Notes and Editorial Reviews
Alto Saxophone Sonata.
Soprano Saxophone Sonata. Baritone Saxophone Sonata. Tenor Saxophone Sonata.
Le Petit Duo
Fisherman of the Fragrant Harbor. Paradosis
Kenneth Tse (sax);
Melanie Tse (cl);
Stephen Page (ssax);
Benjamin Boren (pn)
ENHARMONIC 12-022 (79:45)
Live: Minneapolis 7/10/2003
In 1999, David DeBoor Canfield happened upon a performance by Kenneth Tse, an experience that precipitated a close friendship between the two and the eventual creation of numerous works dedicated to the acclaimed saxophone virtuoso. In his conversation with James A. Altena (
34:4), Canfield expressed the desire to write a sonata for every instrument. While he hasn’t embraced the more distant relatives (so far as I know)—for example, the sopranino or contrabass saxophones—he’s covered the nuclear saxophone family with the four works recorded here. Tse prefers tonal music, so Canfield has obliged him, with the qualification that he has sometimes employed his personal system of free tonality to add a little harmonic spice. Furthermore, the choice of keys has sometimes been dictated by the spelling of Tse’s name, albeit rendered with poetic license to accommodate musical nomenclature. Interesting though these details may be, they’re not really necessary to appreciate the music, which is immediately appealing. The saxophone adds a mellifluous sonority; the same phrases spun out on the piano wouldn’t be nearly as sensuous as they are when played with Tse’s honeyed tone. Coupled with his precise intonation, supple phrasing, and impressive dexterity, his playing is a continual delight. Canfield’s slow movements are typically lyrically expressive while his fast ones recall Jean Françaix’s or Francis Poulenc’s cosmopolitan wit and sparkle. Another association: The
Furioso con fuoco
from the Soprano Saxophone Sonata at one point reminded me of the music from the opening credits of PBS’s
Lento, ma poco movente
from the same sonata segues into a faster tempo, with hints of Debussy in the piano’s concluding measures. The composer’s sense of humor can be heard in the subtly lurching—is that an oxymoronic juxtaposition?—Bolero from the Baritone Saxophone Sonata. It must be me, but I feel that that humorous quality extends to the following
Tempo di marcia funebre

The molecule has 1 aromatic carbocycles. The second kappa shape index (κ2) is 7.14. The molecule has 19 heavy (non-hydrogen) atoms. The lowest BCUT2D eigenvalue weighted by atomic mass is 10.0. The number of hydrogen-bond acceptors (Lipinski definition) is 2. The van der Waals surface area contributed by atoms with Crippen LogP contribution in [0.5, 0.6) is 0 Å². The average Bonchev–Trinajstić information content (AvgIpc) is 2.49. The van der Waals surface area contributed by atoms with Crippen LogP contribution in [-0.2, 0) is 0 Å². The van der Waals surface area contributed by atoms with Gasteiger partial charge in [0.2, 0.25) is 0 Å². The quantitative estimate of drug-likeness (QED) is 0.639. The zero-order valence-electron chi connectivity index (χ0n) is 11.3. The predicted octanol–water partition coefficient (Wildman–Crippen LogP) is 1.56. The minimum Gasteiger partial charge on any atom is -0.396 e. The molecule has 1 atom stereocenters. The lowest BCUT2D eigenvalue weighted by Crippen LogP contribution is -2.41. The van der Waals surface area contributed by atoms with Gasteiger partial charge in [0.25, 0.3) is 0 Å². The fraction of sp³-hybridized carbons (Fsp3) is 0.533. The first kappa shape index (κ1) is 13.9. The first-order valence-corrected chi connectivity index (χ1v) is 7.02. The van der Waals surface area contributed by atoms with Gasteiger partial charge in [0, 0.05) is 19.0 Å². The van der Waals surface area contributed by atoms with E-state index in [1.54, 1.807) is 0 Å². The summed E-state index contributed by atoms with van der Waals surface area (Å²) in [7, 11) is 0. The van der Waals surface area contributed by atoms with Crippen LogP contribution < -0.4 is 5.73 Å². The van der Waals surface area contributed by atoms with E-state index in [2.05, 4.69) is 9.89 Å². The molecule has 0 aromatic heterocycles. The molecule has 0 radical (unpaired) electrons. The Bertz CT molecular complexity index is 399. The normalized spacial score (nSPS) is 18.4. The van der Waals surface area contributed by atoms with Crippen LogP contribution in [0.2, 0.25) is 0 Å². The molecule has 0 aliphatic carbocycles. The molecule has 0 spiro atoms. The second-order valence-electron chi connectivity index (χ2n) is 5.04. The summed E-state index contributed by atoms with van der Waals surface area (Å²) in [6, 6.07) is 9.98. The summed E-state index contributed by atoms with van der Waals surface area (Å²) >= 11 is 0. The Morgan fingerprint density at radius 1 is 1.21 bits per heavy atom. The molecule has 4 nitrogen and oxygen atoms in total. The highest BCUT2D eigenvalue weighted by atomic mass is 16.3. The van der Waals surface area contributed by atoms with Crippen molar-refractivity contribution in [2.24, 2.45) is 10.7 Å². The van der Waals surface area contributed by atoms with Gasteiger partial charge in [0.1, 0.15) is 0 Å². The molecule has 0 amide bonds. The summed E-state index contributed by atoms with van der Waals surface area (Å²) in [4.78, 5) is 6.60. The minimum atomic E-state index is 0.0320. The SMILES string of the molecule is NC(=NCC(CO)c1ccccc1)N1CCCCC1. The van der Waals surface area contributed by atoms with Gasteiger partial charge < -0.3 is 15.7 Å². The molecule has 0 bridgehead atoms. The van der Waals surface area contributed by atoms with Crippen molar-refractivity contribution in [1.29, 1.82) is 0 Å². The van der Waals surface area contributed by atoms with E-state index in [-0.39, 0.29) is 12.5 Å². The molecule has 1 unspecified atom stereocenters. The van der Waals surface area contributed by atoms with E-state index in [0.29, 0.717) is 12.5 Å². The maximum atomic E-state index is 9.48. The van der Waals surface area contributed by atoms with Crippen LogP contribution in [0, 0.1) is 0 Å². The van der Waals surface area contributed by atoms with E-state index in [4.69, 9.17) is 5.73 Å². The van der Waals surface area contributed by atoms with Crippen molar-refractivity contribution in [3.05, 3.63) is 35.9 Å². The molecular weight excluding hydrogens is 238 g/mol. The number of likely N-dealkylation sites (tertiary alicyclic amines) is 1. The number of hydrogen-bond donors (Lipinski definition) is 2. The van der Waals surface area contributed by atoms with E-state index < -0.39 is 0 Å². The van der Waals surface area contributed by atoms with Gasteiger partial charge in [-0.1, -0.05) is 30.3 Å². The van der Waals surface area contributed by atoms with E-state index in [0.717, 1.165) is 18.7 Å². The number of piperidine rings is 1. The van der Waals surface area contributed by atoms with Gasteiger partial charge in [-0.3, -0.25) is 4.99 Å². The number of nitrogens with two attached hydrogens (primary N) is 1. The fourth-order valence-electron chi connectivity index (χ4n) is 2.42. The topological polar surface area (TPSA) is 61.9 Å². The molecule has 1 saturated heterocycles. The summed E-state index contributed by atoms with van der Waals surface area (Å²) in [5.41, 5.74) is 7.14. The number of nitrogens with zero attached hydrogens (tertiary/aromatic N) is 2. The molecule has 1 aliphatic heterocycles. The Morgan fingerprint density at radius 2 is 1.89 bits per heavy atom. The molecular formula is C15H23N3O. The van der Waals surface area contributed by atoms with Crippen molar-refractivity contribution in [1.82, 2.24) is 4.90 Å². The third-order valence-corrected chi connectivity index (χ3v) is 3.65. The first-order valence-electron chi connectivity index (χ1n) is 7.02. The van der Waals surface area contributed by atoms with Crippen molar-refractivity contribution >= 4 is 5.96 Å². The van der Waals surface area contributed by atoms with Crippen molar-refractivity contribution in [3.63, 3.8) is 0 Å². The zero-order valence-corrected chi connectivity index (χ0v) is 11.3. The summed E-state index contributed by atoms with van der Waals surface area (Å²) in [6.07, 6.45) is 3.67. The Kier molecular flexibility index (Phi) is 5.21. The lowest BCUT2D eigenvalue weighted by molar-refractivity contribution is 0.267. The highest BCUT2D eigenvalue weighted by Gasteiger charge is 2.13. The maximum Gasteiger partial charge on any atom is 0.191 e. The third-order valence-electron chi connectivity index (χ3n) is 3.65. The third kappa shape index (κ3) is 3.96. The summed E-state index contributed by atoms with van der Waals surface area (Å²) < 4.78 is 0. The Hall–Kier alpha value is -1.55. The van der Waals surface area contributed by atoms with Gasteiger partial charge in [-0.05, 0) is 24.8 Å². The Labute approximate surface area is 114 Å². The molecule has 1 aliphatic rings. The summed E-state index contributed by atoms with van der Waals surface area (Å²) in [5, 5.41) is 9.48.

. Mournful it may be, but it puts me more in mind of
than “the brevity of earthly life” (Canfield); accordingly, I hear a funeral march for a character who never lived and consequently hasn’t really suffered in this vale of tears.
Of the three non-sonata works on the program,
requires the most overt virtuosity. Its many speedy, intertwined passages demand, and receive, exacting coordination. Page, Tse, and Boren revel in the intricacies, with exhilarating results. For
, a charming set of three vignettes for clarinet and alto saxophone, Tse pairs with his wife, Melanie, who plays with the same silky smoothness as her famous husband. Benjamin Boren is an exciting and sensitive partner in five of the six works that call for a pianist, but that’s not in any way to slight Mami Park, whose fluid playing enlivens the Alto Saxophone Sonata, the one live recording on the CD. My one caveat is that, no doubt because of the acoustics, the piano sounds slightly recessed and a tad muffled; this is really a minor cavil in light of the superb performance. David DeBoor Canfield writes ingratiatingly for saxophone, piano, and clarinet and no doubt for any other combination of instruments he cares to explore. Kenneth Tse’s participation will undoubtedly lure saxophone aficionados, but anyone with a taste for skillfully written, engaging chamber music will find much to admire here.
FANFARE: Robert Schulslaper
Works on This Recording
Le Petit Duo by David DeBoor Canfield
Benjamin Boren (Piano),
Melanie Tse (Clarinet)
Paradosis by David DeBoor Canfield
Benjamin Boren (Piano),
Kenneth Tse (Alto Saxophone)
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